Swiss Family Treehouse, Disneyland

Photo by Chris Bales, 1995

Swiss Family Treehouse at Disneyland

But what does the real fig tree at Founders’ Park have to do with the artificial “Disneyodendron semperflorens grandis” (large, everblooming Disney tree), supporting the Swiss Family Treehouse?

The City of Anaheim’s Heritage Services Manager, Jane Newell, related an anecdote from a Mother Colony House tour she gave at least five years ago to members of the Anaheim High School class of 1959 or 1960. She said that one man in the group shared that he “used to cut the grass at the house with the Moreton Bay Fig tree which was owned at that time by Katherine Moon, owner of Moon’s Gift Shop in Anaheim. One day, when he was cutting the front lawn, he saw a car pull up and a man get out with a camera. He recognized the man as Walt Disney, and overheard him asking Mrs. Moon for permission to take pictures of the tree. Of course, at the time he didn’t realize the significance of what he observed.”

Also, rumors persist of undated photos of the West St. tree in Disney’s corporate archives, mixed among many other reference photos of miscellaneous trees.

While we can’t currently lay hands on documented evidence of visits by Walt Disney, it’s clear that someone in the Disney organization took note of the huge fig tree as reference for the treehouse. In the early 1960s, Disneyland sent a couple employees over to N. West St. on a very specific mission. The widow of Otto Hahn—one of the employees assigned to that task—shared her husband’s story in a June 2014 interview.

“My husband Otto worked at what they called the ‘Staff Shop’ at Disneyland,” she said, “They’d bring down small models of elephants or boulders or whatnot from Burbank, and the Staff Shop would build the framework and forms for the full-sized versions. They’d put the clay on there and then the sculptors would come in and do the detail work. Then Otto and the other people at the Staff Shop would pour the molds and then make the rubber or fiberglass final version of the sculptures that would appear in the various attractions.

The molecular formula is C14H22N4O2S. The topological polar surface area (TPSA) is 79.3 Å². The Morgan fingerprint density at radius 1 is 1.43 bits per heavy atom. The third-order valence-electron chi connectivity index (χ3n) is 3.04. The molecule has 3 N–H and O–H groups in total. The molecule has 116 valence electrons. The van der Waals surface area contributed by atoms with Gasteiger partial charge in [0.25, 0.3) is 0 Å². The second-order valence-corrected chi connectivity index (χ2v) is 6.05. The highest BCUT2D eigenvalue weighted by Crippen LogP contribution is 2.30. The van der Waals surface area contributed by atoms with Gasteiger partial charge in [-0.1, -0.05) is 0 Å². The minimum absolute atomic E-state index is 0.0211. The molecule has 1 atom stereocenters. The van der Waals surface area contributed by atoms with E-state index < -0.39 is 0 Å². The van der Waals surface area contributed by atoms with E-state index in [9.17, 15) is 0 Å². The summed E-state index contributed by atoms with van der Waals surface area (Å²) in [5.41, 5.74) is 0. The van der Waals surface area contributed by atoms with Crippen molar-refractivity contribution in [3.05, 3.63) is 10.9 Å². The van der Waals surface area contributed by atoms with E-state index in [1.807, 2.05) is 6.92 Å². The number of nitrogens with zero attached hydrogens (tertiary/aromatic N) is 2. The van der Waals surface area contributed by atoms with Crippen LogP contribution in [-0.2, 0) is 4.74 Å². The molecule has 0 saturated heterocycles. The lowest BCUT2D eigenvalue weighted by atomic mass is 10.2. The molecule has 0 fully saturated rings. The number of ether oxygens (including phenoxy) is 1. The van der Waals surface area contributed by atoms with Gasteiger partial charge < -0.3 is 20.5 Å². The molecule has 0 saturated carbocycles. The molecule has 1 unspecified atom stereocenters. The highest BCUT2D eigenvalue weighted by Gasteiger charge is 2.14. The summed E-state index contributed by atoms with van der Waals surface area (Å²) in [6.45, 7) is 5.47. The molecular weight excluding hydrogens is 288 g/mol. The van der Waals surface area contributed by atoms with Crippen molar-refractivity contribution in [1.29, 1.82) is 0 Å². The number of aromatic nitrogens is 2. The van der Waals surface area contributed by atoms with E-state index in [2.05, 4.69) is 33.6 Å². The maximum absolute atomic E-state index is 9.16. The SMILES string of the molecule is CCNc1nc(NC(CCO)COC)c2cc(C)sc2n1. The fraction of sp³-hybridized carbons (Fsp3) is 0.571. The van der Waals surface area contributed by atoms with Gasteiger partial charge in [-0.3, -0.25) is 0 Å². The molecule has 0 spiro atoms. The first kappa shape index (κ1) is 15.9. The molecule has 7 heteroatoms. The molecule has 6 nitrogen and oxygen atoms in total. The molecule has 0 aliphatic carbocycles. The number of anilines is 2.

“By the time the Disney people asked Otto to visit this big rubber tree in Anaheim, construction on the Swiss Family Robinson Treehouse was mostly done. The lady who lived in the house behind the tree came out to see what was going on, and she was very pleasant. The tree had recently been trimmed and she let him take large branches with him back to the shop to make molds of the knots. He didn’t do the work on site. And he only made molds of the knots—not the roots. They then used the molds to make the large knots on the Swiss Family Robinson tree out of fiberglass. He also put a lot of the flowers and leaves on the tree. And he worked on many of the other attractions, like the Submarine Ride, making fake rocks; the Jungle Cruise; Small World, with Cleopatra; and others.”

Moreton Bay fig free, Anaheim

Photos by Chris Jepsen, 2014

Knots: Disneyland (left), Founders’ Park (right)

Moreton Bay fig free, Anaheim

Photos by Chris Jepsen, 2014

More knots: Disneyland (top), Founders’ Park (bottom)

Although both trees have changed significantly in the past half-century,
comparisons between some of their knots still reveal similarities.

By the 1980s, the molds made from the tree’s knots had been spun into a popular urban legend in which the tree was central to the creation of the Swiss Family Treehouse. Disney fanatics from around the world stopped at the tree on West Street to see a “little known” piece of Disneyland history. Gross exaggerations can be good for tourism.

In 1999, a large “old decayed tree” was added next to the Swiss Family Treehouse, with a suspension bridge added between the two, as part of the attraction’s re-theming as Tarzan’s Treehouse. The Robinsons are long gone, and at least some of the air has been let out of the old urban legend. But the beautiful Moreton Bay fig tree imported by Tim Carroll is still alive and well.

Moreton Bay fig free, Anaheim

Photos by Werner Weiss, 2013

Base of the Moreton Bay fig tree

Moreton Bay fig free, Anaheim

Photo by Werner Weiss, 2013

Leaves of the Moreton Bay fig tree

Moreton Bay fig free, Anaheim

Photo by Werner Weiss, 2013

Sign in Founders’ Park

About Chris Jepsen

Chris Jepsen is a local historian in Orange County, California. He is also president of the Orange County Historical Society and Assistant Archivist at the Orange County Archives. Chris thanks Werner Weiss for launching this “tree project,” as well as Jane Newell, Joy Hahn, and Don Dobmeier for their help.

O.C. History Roundup Blog

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O.C. History Roundup by Chris Jepsen [opens new window]

About Founders’ Park

To learn more about Founders’ Park, including historical home tours, visit the Anaheim Public Library’s official Founders’ Park information page [opens new window].

Woelke-Stoffle House at Founders’ Park, Anaheim

Photo by Werner Weiss, 2013

Woelke-Stoffle House at Founders’ Park

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© 2015-2018 Werner Weiss — Disclaimers, Copyright, and Trademarks

Updated May 19, 2018.

Thank you to John Delmont for introducing Werner Weiss to the Moreton Bag fig tree in Anaheim.
Thank you to Chris Jepsen for researching and writing this article.